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Autodesk, Inc. v. ZWCAD Software Co., Ltd.

United States District Court for the Northern District of California, San Jose Division

March 27, 2015, Decided; March 27, 2015, Filed

Case No. 5:14-cv-01409-EJD

Opinion

ORDER DENYING MOTION TO ADOPT THE HAGUE CONVETION OR IN THE ALTERNATIVE TO MODIFY THE PROTECTIVE ORDER

(Re: Docket No. 52)

Not happy with what it says is the wholesale theft of its proprietary source code, Plaintiff Autodesk, Inc. brought this suit against Defendants ZWCAD Software Co., Ltd. and ZWCAD Design Co., Ltd.1 for copyright infringement and misappropriation of trade secrets.2 That much is not all that unusual; this district is no stranger to such claims. What is a bit unusual is that much of the evidence relevant to the plaintiff's claims is located in the People's Republic of China. To mitigate the risk that discovery [*2]  of its data and documents outside of China may subject it to liability under Chinese state secret and privacy laws, ZWSoft moves for a protective order directing that discovery be conducted under the Hague Convention on Taking Evidence Abroad in Civil or Commercial Matters.3 ZWSoft alternatively seeks an order that ZWSoft's source code already deposited in Beijing be made available for inspection only in China and the parties adopt ZWSoft's amended protective order.4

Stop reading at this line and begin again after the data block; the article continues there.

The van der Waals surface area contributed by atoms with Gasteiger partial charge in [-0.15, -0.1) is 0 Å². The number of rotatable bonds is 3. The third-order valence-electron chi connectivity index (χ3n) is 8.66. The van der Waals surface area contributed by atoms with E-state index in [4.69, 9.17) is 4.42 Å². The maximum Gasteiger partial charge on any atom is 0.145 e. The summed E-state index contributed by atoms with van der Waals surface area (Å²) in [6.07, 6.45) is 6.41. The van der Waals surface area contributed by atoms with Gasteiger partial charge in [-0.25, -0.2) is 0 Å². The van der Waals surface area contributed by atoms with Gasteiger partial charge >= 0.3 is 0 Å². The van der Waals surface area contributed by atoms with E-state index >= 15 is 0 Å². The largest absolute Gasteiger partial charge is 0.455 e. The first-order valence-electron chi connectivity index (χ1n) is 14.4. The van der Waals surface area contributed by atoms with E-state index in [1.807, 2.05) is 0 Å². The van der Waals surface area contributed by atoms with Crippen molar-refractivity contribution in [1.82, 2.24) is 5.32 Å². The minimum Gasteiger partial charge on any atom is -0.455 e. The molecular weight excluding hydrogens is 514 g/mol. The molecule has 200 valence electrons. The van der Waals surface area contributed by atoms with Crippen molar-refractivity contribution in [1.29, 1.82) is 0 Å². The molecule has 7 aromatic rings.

Because the court agrees with Autodesk that ZWSoft has not shown that a genuine risk of liability under Chinese law or other factors justify the additional protective measures it seeks, ZWSoft's motion is DENIED.

Fed. R. Civ. P. 26(c)(1) provides that "[a] party or any person from whom discovery is sought may move for a protective order in the court where the action is pending." "The court may, for good cause," issue an order "requiring that a trade secret or other confidential [*3]  research, development, or commercial information not be revealed or be revealed only in a specified way."5

The Supreme Court has "long recognized the demands of comity in suits involving foreign states, either as parties or as sovereigns with a coordinate interest in the litigation."6 American courts considering whether to order discovery from a foreign litigant should therefore "take care to demonstrate due respect for any special problem confronted by the foreign litigant on account of its nationality or the location of its operations, and for any sovereign interest expressed by a foreign state."7

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2015 U.S. Dist. LEXIS 39695 *; 2015 WL 1928184

AUTODESK, INC., Plaintiff, v. ZWCAD SOFTWARE CO. LTD., ZWCAD DESIGN CO., LTD., HK ZWCAD SOFTWARE LTD. and GLOBAL FORCE DIRECT, LLC. d/b/a ZWCADUSA, Defendants.

Subsequent History: Motion denied by Autodesk, Inc. v. Zwcad Software Co., 2015 U.S. Dist. LEXIS 63610 (N.D. Cal., May 13, 2015)

Motions ruled upon by Autodesk, Inc. v. ZWCAD Software Co., 2015 U.S. Dist. LEXIS 67940 (N.D. Cal., May 22, 2015)

CORE TERMS

source code, discovery, protective order, documents, state secrets, related document, sovereign, privacy, contends, genuine, parties, discovery request, software, good cause, propounded, secrecy, cases, personal information, district court, overly broad, trade secret, assertions, inspection, requests, Matters, factors, comity